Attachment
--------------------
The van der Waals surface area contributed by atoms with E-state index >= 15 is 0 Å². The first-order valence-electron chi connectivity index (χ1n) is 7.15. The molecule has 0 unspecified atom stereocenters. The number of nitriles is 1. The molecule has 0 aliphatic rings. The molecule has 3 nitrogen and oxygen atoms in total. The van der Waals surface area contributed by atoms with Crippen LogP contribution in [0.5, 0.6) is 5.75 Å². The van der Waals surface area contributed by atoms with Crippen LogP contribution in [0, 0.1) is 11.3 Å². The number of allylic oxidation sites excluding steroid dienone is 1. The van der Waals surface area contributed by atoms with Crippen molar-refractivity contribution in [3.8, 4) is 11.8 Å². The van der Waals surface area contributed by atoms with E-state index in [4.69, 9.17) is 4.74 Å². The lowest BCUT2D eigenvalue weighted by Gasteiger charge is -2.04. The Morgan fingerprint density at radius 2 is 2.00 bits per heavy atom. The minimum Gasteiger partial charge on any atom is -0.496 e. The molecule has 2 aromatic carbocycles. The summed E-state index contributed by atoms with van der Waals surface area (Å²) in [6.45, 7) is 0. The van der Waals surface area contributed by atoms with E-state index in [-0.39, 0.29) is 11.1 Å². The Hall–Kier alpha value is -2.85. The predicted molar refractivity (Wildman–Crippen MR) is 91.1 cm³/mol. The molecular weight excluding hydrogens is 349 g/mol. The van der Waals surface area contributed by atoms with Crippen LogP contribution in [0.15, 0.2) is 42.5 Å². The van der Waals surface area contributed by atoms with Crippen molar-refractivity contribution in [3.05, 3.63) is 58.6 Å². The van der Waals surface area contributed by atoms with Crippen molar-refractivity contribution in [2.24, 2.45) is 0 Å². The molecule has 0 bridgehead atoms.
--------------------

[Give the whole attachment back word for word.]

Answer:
The van der Waals surface area contributed by atoms with E-state index >= 15 is 0 Å². The first-order valence-electron chi connectivity index (χ1n) is 7.15. The molecule has 0 unspecified atom stereocenters. The number of nitriles is 1. The molecule has 0 aliphatic rings. The molecule has 3 nitrogen and oxygen atoms in total. The van der Waals surface area contributed by atoms with Crippen LogP contribution in [0.5, 0.6) is 5.75 Å². The van der Waals surface area contributed by atoms with Crippen LogP contribution in [0, 0.1) is 11.3 Å². The number of allylic oxidation sites excluding steroid dienone is 1. The van der Waals surface area contributed by atoms with Crippen molar-refractivity contribution in [3.8, 4) is 11.8 Å². The van der Waals surface area contributed by atoms with E-state index in [4.69, 9.17) is 4.74 Å². The lowest BCUT2D eigenvalue weighted by Gasteiger charge is -2.04. The Morgan fingerprint density at radius 2 is 2.00 bits per heavy atom. The minimum Gasteiger partial charge on any atom is -0.496 e. The molecule has 2 aromatic carbocycles. The summed E-state index contributed by atoms with van der Waals surface area (Å²) in [6.45, 7) is 0. The van der Waals surface area contributed by atoms with E-state index in [-0.39, 0.29) is 11.1 Å². The Hall–Kier alpha value is -2.85. The predicted molar refractivity (Wildman–Crippen MR) is 91.1 cm³/mol. The molecular weight excluding hydrogens is 349 g/mol. The van der Waals surface area contributed by atoms with Crippen LogP contribution in [0.15, 0.2) is 42.5 Å². The van der Waals surface area contributed by atoms with Crippen molar-refractivity contribution in [3.05, 3.63) is 58.6 Å². The van der Waals surface area contributed by atoms with Crippen molar-refractivity contribution in [2.24, 2.45) is 0 Å². The molecule has 0 bridgehead atoms.